In clinical conversations, asking what matters helps set the agenda for the consultation, and makes it more productive and satisfying
“Playing in the garden with my grandchildren and country walks with my wife”
“Being able to get out walking in the countryside to have space to think and breathe”
They are four words, but asking “What matters to you?” is at the heart of person-centred care. The question communicates so much and has the potential to give so much to the conversation, whether clinical or not. In clinical conversations, asking what matters, what the person wants to talk about or focus on, helps patients set the agenda for the consultation, voice their preferences, and sets the scene for shared decision making.
Being asked “what matters to you” shows that someone is interested in you, curious, and sees worth in developing a meaningful connection—all valuable things for anyone accessing health services. The value for clinicians is that consultations become much more productive and satisfying.
It’s more than just asking the question though. We need to think about how we listen to the response and what we do next….
It’s often said that many people listen to respond rather than to understand. Fall into this trap when asking what matters to someone, and we end up being pseudo-person centred, which is both un-constructive and disingenuous. We need to listen with unconditional, non-judgmental curiosity, even when we see patients choose options we wouldn’t choose ourselves.
Once we’ve asked what matters to someone, that should inform the rest of our conversation. It might mean we take an active signposting approach to other services—perhaps via social prescribing—that could help the person connect with what’s important to them. A coaching approach using problem solving or goal setting could help them take steps themselves to change their day to day lives. Or it can be used as a proactive approach towards supporting people to keep well via personalized care and support planning and perhaps a personal budget for someone with more complex and enduring needs. In a clinical conversation, it will help steer shared decision making conversations and put clinical management in context of the rest of the person’s life. This range of skills is covered in a new e-learning programme from Health Education England.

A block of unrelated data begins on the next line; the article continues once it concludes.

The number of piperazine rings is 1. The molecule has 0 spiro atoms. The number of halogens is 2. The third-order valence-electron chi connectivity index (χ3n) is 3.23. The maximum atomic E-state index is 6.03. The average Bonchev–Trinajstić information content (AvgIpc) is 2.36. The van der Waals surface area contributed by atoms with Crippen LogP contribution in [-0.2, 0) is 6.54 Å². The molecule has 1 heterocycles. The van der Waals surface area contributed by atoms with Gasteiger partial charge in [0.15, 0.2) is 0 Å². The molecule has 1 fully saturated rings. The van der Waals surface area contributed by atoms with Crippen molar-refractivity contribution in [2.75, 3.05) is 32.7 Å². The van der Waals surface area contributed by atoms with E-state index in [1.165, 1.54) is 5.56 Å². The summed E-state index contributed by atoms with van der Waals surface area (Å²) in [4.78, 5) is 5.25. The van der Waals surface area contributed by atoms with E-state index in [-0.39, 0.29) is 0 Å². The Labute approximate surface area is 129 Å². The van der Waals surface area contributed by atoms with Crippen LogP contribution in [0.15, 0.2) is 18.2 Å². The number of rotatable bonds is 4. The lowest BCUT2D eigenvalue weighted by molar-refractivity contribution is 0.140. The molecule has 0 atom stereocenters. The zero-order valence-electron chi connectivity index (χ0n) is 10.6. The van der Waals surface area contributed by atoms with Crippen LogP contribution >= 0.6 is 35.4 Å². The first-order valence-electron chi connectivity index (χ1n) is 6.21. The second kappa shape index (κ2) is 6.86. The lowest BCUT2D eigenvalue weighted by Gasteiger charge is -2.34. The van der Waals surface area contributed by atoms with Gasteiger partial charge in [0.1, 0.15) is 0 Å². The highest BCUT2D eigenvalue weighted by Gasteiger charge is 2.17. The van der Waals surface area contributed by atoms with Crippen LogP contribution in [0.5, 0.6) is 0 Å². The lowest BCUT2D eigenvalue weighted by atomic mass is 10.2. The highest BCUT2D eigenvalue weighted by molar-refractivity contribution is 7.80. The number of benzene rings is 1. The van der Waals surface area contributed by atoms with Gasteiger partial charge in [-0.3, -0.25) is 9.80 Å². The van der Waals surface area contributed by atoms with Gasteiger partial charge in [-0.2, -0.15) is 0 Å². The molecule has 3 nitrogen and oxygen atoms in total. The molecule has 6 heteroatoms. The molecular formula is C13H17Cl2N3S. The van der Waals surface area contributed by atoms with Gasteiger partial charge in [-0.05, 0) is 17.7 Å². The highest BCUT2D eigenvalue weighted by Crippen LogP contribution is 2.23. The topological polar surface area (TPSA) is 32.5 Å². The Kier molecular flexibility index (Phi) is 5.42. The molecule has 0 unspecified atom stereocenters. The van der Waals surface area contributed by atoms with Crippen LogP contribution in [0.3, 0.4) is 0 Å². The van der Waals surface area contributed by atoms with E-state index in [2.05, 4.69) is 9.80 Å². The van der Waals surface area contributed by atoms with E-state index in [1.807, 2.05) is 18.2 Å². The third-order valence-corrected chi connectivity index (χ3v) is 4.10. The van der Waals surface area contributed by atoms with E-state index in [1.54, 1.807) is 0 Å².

Today is What Matters To You day, an initiative already established in Scotland, having originated in Norway. This year it is being championed by NHS England. The challenge for us all is to take a day of enthusiasm and convert it into daily habits for all of us working in healthcare. From a behaviour change perspective, we know that’s hard.
We hear people fearful that these four words represent a can of worms being opened that they don’t have the time to deal with. But there is an argument that we don’t have the time to not ask the question. Following a clinical treatment pathway that doesn’t align with what matters to the person risks over-medicalization or overtreatment and the risk of harm. It also ignores other priorities in the person’s life that have a major impact on their ability or capacity to engage or impact on their health generally. It begs the question, if what clinicians have to say doesn’t matter to the patient, what is the purpose of medicine?
The reality is that what matters to patients is highly personal and often surprises clinicians; for instance the man for whom kneeling at prayer is a major priority in his life might reject the option of a knee replacement—which can sometimes reduce knee flexion—despite being a “good” candidate for surgery. A system which failed to recognize his preference and proceeded to operate would not only fail him—it would have wasted public money.
Our role in a clinical system is as catalysts and enablers so people are supported to develop the knowledge, skills, and confidence to manage their health and wellbeing, and the impact this has on their day to day lives. We can only do this by focusing on what matters to them—their priorities, their preferences, so we need to ask the question to find out “what matters to you?”
Anya de Iongh is patient editor for the BMJ and works nationally and locally around person-centred workforce development and self-management support services.
Competing interests: Full details here.